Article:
- Portions of Augustus’ temple to Mars Ultor – A huge, high, wall is still visible standing at the back of the temple in the Imperial forum. It acted as a fire break between the Forum and the Suburra area of the city on the other side.
A corps against Rome fires:
Because of this continuous danger a special corps of fire fighters was set up to patrol areas of the city. They were on the lookout for social unrest or other potential causes of fire and to act to the best of their means to put them out.
The poorer areas of the city were built more or less without planning and streets and alleys were tight, uneven and tortuous – at least before the reconstruction of Rome which followed the great fire of Rome in the time of Emperor Nero. The great fire acted as an impulse for legislation regarding urban planning and building techniques aimed at reducing the risk of fire: streets were made wider, fewer flammable materials were to be used in construction and fire prevention corps were set up all over the city.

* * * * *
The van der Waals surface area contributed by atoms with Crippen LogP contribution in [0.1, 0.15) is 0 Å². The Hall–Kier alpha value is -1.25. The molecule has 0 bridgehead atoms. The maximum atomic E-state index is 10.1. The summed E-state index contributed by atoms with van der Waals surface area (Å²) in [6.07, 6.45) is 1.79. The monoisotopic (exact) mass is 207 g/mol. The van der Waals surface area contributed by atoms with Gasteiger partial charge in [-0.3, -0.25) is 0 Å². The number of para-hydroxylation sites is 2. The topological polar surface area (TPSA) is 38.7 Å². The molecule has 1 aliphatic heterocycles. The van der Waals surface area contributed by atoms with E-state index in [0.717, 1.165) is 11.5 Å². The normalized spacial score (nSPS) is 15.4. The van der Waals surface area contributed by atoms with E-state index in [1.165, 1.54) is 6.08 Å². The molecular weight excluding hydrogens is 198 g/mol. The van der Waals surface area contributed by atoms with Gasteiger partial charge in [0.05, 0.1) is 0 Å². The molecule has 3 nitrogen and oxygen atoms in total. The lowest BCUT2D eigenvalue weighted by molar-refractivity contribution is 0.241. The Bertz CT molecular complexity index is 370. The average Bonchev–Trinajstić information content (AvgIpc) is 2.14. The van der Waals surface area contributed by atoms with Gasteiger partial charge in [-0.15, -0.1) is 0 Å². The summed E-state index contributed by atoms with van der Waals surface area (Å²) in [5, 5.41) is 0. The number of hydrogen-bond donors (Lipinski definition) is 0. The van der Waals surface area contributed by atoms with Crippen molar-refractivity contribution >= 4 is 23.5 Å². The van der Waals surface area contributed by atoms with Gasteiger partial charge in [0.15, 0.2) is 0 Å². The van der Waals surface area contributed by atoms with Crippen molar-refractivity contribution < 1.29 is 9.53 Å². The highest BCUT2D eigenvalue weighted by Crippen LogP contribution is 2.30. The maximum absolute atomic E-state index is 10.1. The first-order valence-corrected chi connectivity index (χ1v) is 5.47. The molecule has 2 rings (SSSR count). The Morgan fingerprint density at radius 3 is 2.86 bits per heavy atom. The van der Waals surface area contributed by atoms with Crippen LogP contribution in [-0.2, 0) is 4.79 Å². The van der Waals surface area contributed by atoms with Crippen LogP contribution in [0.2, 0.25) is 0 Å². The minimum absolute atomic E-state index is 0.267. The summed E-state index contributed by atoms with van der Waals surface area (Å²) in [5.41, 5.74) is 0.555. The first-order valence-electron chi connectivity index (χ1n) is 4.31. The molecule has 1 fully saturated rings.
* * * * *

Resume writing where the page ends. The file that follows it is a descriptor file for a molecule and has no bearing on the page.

Fires also acted as an impulse for ancient Roman architecture as buildings which had been burned down had to be rebuilt, not always exactly the same as the original. Simple examples of this are found in some Roman houses excavated in Rome where the Roman mosaics on the floor are distinctly Republican in style whilst the walls were rebuilt and repainted in “more modern” second and third style Roman painting.
Architectural Examples of Rome fires control
The greatest example of the renewal effects brought by fire in ancient Rome is the architecture of the Pantheon in Rome which not only got rebuilt in largely inflammable materials, including its cement dome, but the architecture of the building itself reached unprecedented results which influenced architects of all ages till the present day.
Other buildings and structures showing attention to fire control are the temple of Mars Ultor and its 32metre high wall made of fire resistant rock, separating it from the Suburra district.
Roman bridges had been initially made of wood, though this was clearly prone to fire and destruction. Several of them show the inclusion of fire resistant volcanic rock.